Well, as it turns out, they hadn't gotten Pylons 1 & 2 up by the time the Formulas were scheduled to practice. The only way I knew where the course was was when Smokey Young came blowin' past me (about 40 miles per hour faster) in his hot rod racer (Sly Dog, race 3). I followed him, at an increasing distance, until I saw where they had the cranes in location where the pylons were supposed to be. I apologized profusely to Smokey for having him out in the boonies when he passed me, but I just didn't know where to go when the first two pylons weren't there. He was very friendly about it and didn't seem bothered at all. In the debrief, everyone pretty much agreed that it was normal for the pylons not to be up when they were supposed to for the Formulas. They were indeed up for the remainder of the races though.

Monday, September 10...

Today and tomorrow are qualifying days for us. I've already decided that ol' Maybee's Baby will be as fast today as it will be tomorrow, so I was first in line, first to get on the course, and first to call for the clock. I figured I'd set the standard kind of low for all of the other guys to feel better about themselves. :wink: I qualified at a paint-peeling 193.2 mph. Interestingly, when Maybee's Baby raced at Cleveland, Ft. Lauderdale, and St. Louis from 1969 until 1971, it's speeds ranged between 190-198 mph, so I was right about where it's always been. I ended up third from the slowest in the Formula Ones as far as qualifying went, but it still felt awesome to be in the show!

Tuesday, September 11...

Further qualifying was taking place for the Formulas, so I decided to stand down in order to insure that everyone had their time on the course. I dang sure didn't want to be a "pylon hog" and make it to where a faster airplane couldn't make it on the course because of me.

Wednesday, September 12...

Today's the day. I get to race a real race at Reno for the first time! Not only that, but I get the honor of racing Maybee's Baby for the first time in 36 years!!! The last time this airplane went around pylons competitively was at the 1971 Cleveland Air Races. Man, I'm tingling just thinking about it. It may sound hokie to some, but in my little world, this was a HUGE moment.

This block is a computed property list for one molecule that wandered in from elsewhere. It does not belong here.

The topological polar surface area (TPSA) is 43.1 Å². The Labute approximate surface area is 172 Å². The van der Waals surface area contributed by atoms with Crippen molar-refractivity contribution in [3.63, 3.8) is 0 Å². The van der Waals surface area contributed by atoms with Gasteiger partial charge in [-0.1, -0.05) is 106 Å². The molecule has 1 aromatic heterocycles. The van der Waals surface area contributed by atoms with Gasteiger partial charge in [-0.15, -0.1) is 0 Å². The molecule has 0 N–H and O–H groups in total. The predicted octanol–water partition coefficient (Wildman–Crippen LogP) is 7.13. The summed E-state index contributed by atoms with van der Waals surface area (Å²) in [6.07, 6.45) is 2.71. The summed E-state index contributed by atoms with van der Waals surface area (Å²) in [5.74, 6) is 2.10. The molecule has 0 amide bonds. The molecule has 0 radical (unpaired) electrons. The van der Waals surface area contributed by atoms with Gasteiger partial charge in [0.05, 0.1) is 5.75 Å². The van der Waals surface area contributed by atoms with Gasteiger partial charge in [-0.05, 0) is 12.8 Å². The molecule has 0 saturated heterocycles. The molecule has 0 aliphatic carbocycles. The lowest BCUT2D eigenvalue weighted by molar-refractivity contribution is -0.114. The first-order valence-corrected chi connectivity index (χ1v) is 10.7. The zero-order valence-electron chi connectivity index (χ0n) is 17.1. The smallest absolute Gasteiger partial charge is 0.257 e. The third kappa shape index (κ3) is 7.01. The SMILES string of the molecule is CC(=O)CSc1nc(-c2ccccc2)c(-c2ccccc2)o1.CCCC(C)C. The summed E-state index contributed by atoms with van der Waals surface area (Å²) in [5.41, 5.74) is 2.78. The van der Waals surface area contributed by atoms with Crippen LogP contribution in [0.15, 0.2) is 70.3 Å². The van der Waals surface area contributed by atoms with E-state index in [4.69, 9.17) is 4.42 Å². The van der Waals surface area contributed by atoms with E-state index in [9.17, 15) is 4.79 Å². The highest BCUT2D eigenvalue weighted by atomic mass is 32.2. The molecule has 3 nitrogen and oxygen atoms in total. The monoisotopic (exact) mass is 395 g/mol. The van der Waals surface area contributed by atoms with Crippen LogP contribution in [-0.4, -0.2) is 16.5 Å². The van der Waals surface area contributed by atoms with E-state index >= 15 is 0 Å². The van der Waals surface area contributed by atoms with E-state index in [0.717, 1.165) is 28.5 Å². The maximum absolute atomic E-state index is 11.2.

For those who aren't familiar with how we start these races in the Formula One Class, we basically line up on the runway and haul bootie when they drop the green flag. Fun, but not something sane people would normally do. Anyway, for this race, they had us in three rows. The first row had two airplanes, the second row had three, and the third row had two again. I was in the second row, outside. The runway is quite wide, which allows each row to be staggered in such a way that we have a clear path in front of us should something go wrong with anyone in a row ahead of you. That's the theory anyway.

So the five minute mark is upon us. The starter has his red flag up and flapping in the breeze. I'm in the airplane, with the engine running. Mags have been checked, seatbelts are tight, goggles are down. I'm ready to go! At the one minute mark, the starter lowers the red flag and prepares the green flag. He raises it slowly. My tired little engine is at full throttle now, and my legs are cramping from holding the brakes. The green flag drops and the brakes are released. I wish I could tell you that the force from the acceleration snapped my head back and the G forces pushed my fat little cheeks back to my ears, but that simply isn't the case. I started seeing dang near everyone out accelerating me, as poor ol' Maybee's Baby was just chugging along, wishing now that it had gone on that weight loss program it so desperately needed (pilot too). But wait......what's this??? I'm actually catching up with the guy in front of me on the first row. Woo-Hoo! I can't believe I'm out accelerating someone on the runway. Okay, I've now gritted my teeth and I've got him in sight. He started to ease a bit to the left, but then started towards the right......where I am! No big deal, when we both get in the air, I'll just ease off to the right of him and pass him on the outside (the only place you're allowed to pass). As he's easing over to the right, I'm ruddering Maybee's Baby over as well. Eventually, I see the big white stripe that's on the edge of the runway in my peripheral vision just to the right side of my cowling. Not good. That's also where my right wheel is. The dirt is just to the right of that. Just then, I see his prop arc through mine (he's still about 50 yards or so ahead of me) and it starts going the other direction. Crap! This means that he's pulled the power back on his engine and is aborting his takeoff. I'm really going to be out accelerating him now! I had managed to get plenty of flying speed by this time and just eased the airplane off the ground. I typically keep it within a foot or so off the ground to help with acceleration, which worked well in this case, as I was "haulin' the mail" at this point. I reckon I was about twenty to thirty feet above him when I went past him, but there was some wing overlap. I had managed to keep from hitting him or running off the side of the runway, but I should've ruddered it a touch more off to the right to have kept completely clear of him. It was a dumb Rookie mistake on my part, but in the debrief, we discussed everything and everyone was happy with the end result.